It’s another year and across the UK many families added a new furry member to their family home during the Christmas holidays. Many dog shelters find that the Christmas week and subsequent months that follow is their busiest and worst time of the year as they are flooded with calls from people wanting to re-home their new dog. The rise in the number of celebrities and social media influencers snapping shots with their cute pooches has certainly contributed to the influx of puppies and designer dogs being purchased by owners, many of which are sold online. The introduction of Lucy’s law is a welcome move by the Government which is expected to slow the sale of online puppies; which is becoming a serious problem.
Perfect-Pets Books has created a series of dog books based on the most popular dog breeds to help owners provide the best care possible for their dog. The series was developed to help owners find useful information without the burden of unnecessary jargon, to take the worry and stress out of taking care of a new pet.
One of the biggest complaints that a new owner has is they under estimate the amount of time and attention needed to care for a new puppy. Many new owners do very little research on the breed of dog they have acquired beforehand and are left baffled about what to do next. In a recent survey conducted by YouGov in 2018 they found that 5.2 million (24%) of UK pet owners undertook no research at all before taking on their pet. Some owners do try to research before buying but still underestimate the care and attention bringing a new dog into the home requires.
Lisa Cooper, a Dog’s Trust centre manager, states “We do see a lot more puppies around Christmas and certainly after Christmas. People do do research and think ‘OK, we want to get a puppy, we’re off for two weeks over Christmas, we can get a puppy and settle it in before we go back to work’ without realising that that’s like leaving a newborn baby after two weeks and going back to work. You just cannot do it.”
The “Instagram” factor
Online celebrities and social media influencers are partly to blame for the growing number of puppy purchases taking place online as showing off a pet in a photo shoot is a growing trend. Dogs displayed on social media sites such as Instagram, are ‘must have breeds’ such as French Bulldogs or Chihuahuas that are in vogue and fashionable who are inadvertently fuelling the growing ‘dog craze’. The truth is even celebs struggle with maintaining a new puppy or dog and the media is flooded with stories of high-profile celebrities who have shrugged off their responsibilities and been caught red-handed doing so.
Just as celebs struggle so do ordinary people and we cannot put the blame solely on celebrities or celebrity culture because quite frankly the problem goes much deeper. Many animal rights campaigners have been trying to make people aware of the growing trend of puppy farms by unscrupulous breeders. It has become far too easy for buyers to click a button online and buy a puppy without thinking clearly. Charlotte Longster, the Dog’s Trust senior public affairs officer says, “We are very concerned by the sheer number of online adverts for pets; 1,000 new online adverts go up every day.”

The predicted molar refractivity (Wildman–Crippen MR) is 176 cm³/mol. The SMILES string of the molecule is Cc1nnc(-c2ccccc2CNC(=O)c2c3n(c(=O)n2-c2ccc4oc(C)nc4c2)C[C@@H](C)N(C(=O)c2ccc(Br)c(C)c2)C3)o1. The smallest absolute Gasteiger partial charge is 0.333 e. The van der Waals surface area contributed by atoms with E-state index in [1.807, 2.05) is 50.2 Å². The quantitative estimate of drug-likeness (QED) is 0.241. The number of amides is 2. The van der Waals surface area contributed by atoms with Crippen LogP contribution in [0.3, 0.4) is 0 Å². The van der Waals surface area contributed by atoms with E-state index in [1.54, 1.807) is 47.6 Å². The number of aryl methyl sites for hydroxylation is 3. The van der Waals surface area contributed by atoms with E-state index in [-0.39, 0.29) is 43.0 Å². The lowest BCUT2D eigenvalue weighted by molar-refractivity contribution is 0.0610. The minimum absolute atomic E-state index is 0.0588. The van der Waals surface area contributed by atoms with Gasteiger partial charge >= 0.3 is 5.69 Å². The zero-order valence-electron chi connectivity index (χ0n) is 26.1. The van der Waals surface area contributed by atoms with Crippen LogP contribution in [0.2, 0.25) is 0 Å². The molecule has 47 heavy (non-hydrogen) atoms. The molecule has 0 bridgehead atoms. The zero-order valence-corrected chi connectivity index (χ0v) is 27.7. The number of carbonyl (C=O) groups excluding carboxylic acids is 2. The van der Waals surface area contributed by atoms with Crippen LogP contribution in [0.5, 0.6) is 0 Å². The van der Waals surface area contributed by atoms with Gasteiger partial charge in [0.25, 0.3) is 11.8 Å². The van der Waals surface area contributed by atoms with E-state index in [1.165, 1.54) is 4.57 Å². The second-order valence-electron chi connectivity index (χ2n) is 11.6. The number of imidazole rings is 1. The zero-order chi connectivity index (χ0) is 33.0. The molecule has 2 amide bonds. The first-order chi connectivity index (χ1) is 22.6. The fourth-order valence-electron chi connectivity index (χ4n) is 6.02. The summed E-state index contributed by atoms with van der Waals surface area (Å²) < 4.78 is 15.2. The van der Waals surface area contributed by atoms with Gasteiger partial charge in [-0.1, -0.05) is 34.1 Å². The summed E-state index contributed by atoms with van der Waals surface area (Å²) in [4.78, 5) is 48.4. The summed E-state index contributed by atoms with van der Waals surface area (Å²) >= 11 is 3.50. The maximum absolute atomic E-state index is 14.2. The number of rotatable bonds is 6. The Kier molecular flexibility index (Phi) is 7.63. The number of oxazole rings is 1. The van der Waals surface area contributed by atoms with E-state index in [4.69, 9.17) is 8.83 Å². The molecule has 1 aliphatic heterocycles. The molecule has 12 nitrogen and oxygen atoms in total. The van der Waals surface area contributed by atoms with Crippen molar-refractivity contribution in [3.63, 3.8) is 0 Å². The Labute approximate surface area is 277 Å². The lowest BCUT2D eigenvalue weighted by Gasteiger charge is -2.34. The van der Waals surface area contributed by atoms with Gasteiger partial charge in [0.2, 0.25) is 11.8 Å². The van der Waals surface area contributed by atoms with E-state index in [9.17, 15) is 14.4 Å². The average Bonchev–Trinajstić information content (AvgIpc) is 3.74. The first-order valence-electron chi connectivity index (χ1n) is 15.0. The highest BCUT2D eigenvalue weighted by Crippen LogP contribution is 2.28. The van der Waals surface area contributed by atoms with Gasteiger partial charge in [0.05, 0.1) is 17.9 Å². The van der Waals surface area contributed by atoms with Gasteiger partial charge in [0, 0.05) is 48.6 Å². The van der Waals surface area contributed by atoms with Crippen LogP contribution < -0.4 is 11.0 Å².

After much campaigning by a number of animal welfare campaigners the Government has decided to back a new law called Lucy’s law which is scheduled to come into force on 6 April 2020. This new law, to be enforced in England, will require animals to be born and reared in a safe environment, with their mother, and to be sold from their place of birth. Anyone looking to buy or adopt a puppy or kitten under six months must deal directly with the breeder or animal rehoming centre. It is hoped that the law will slow the online trade of puppies and kittens, but it is also important for the public to be made aware of this growing problem. According to research from the Kennel Club in September 2018, almost one in three puppies bought online became ill or died in their first year.
Perfect-Pets books is a great companion for would be or current dog owners. The series includes 10 essential guides of the most popular dog breeds in the UK with a further ten being added in 2020. For those interested in caring for their dog in case of injury or illness First Aid for Dogs the Essential Guide is a useful resource. Behavioural issues are also covered in The Essential Guide to Dog Training. The growing number of dogs needing to be re-homed is on the rise and Rescue Dogs the Essential Guide has been published to cover general issues about adopting as opposed to buying from a breeder.
To view the full catalogue of Perfect-Pets Books visit www.perfect-pets.org